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Operating Principle

operatingprinciple.JPG (19897 bytes) The dome component closes beneath the seat (seal) when the seal is relaxed (not inflated), allowing a controlled gap between the seat (seal) and the closing member (dome). Material is allowed to pass through or enter the controlled gap if, due to its characteristics, it is pulled into the gap by the action of the dome component moving to its closed position.
In the closed position, high pressure air or other gas enters the space between the back of the seal face and the insert ring to cause the seal face to expand onto and around the periphery of the dome component. Material particles are entrapped by the seal against the dome surface, irrespective of particle size or shape. Before opening the valve, the seat is relaxed, and the controlled gap is reestablished before the dome component moves to its open position.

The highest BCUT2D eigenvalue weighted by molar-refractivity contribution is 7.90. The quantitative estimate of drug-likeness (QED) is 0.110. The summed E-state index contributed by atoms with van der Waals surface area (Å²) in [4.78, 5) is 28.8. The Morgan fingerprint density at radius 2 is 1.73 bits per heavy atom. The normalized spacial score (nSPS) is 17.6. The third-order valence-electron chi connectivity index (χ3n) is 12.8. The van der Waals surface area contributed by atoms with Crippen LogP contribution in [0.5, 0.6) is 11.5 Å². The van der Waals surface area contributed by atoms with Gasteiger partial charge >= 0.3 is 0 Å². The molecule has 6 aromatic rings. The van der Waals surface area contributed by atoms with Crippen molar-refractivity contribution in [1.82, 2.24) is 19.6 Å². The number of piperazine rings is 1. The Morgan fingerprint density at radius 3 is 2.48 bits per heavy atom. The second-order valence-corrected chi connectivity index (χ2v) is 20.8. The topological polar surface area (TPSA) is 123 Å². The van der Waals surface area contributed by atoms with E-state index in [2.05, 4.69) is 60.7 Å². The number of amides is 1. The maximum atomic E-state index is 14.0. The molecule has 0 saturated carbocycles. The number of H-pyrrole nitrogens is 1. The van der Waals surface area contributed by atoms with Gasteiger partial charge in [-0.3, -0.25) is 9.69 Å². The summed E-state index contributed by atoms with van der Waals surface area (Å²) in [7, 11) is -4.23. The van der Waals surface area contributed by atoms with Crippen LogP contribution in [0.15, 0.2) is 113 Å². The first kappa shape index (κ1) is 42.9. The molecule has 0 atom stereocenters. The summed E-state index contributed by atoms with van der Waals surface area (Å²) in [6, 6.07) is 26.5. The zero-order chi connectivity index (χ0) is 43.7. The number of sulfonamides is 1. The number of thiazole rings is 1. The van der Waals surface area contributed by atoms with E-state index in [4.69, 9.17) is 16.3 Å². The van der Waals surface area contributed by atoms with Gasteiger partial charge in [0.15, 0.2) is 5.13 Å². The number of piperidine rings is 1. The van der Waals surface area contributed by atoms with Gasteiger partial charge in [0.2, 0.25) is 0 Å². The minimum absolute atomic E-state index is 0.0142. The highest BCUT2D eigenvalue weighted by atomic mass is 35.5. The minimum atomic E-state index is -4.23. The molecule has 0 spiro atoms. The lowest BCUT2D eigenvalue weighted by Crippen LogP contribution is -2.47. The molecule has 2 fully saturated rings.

The seal is a loose component clamped into place by a spigot piece and external fasteners holding the top plate assembly to the body. The seal is easily removed for inspection.

U.S. Patent No. 4,137,935

Inflatable Seats

Inflatable flexible seats entrap particles that are normally the cause of seat erosion. Particles are induced to move across valve seats under the influence of pressure differentials on either side of the closing member. Entrapping particles within a flexible face during the period of valve closure prevents particle movement and considerably reduces valve seat wear. Inflatable seats allow automatic wear compensation.

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A Division of
Macawber Group

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